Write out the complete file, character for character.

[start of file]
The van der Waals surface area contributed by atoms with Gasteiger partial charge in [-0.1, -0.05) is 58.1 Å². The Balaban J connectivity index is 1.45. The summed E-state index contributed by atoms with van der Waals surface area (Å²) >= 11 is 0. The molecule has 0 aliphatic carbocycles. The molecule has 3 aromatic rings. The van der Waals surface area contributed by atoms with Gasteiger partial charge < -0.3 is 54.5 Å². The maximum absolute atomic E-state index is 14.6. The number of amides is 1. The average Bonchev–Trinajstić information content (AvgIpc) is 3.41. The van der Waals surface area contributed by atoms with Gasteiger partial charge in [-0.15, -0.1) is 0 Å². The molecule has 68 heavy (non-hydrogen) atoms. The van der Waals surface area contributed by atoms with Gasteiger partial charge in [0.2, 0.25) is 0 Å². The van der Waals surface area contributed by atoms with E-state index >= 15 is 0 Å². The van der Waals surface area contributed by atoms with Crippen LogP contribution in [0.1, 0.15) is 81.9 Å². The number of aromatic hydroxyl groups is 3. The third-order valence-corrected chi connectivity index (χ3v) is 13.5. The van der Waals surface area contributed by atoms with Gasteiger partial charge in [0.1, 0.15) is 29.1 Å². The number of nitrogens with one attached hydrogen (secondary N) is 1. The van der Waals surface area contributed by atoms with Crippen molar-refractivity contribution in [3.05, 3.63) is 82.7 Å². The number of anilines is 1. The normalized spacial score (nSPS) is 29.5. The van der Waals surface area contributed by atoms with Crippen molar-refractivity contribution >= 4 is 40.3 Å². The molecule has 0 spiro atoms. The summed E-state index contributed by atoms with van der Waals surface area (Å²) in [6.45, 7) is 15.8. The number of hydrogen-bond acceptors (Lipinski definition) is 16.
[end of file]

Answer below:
The van der Waals surface area contributed by atoms with Gasteiger partial charge in [-0.1, -0.05) is 58.1 Å². The Balaban J connectivity index is 1.45. The summed E-state index contributed by atoms with van der Waals surface area (Å²) >= 11 is 0. The molecule has 0 aliphatic carbocycles. The molecule has 3 aromatic rings. The van der Waals surface area contributed by atoms with Gasteiger partial charge < -0.3 is 54.5 Å². The maximum absolute atomic E-state index is 14.6. The number of amides is 1. The average Bonchev–Trinajstić information content (AvgIpc) is 3.41. The van der Waals surface area contributed by atoms with Gasteiger partial charge in [-0.15, -0.1) is 0 Å². The molecule has 68 heavy (non-hydrogen) atoms. The van der Waals surface area contributed by atoms with Gasteiger partial charge in [0.2, 0.25) is 0 Å². The van der Waals surface area contributed by atoms with E-state index >= 15 is 0 Å². The van der Waals surface area contributed by atoms with Crippen LogP contribution in [0.1, 0.15) is 81.9 Å². The number of aromatic hydroxyl groups is 3. The third-order valence-corrected chi connectivity index (χ3v) is 13.5. The van der Waals surface area contributed by atoms with Gasteiger partial charge in [0.1, 0.15) is 29.1 Å². The number of nitrogens with one attached hydrogen (secondary N) is 1. The van der Waals surface area contributed by atoms with Crippen molar-refractivity contribution in [3.05, 3.63) is 82.7 Å². The number of anilines is 1. The normalized spacial score (nSPS) is 29.5. The van der Waals surface area contributed by atoms with Crippen molar-refractivity contribution >= 4 is 40.3 Å². The molecule has 0 spiro atoms. The summed E-state index contributed by atoms with van der Waals surface area (Å²) in [6.45, 7) is 15.8. The number of hydrogen-bond acceptors (Lipinski definition) is 16.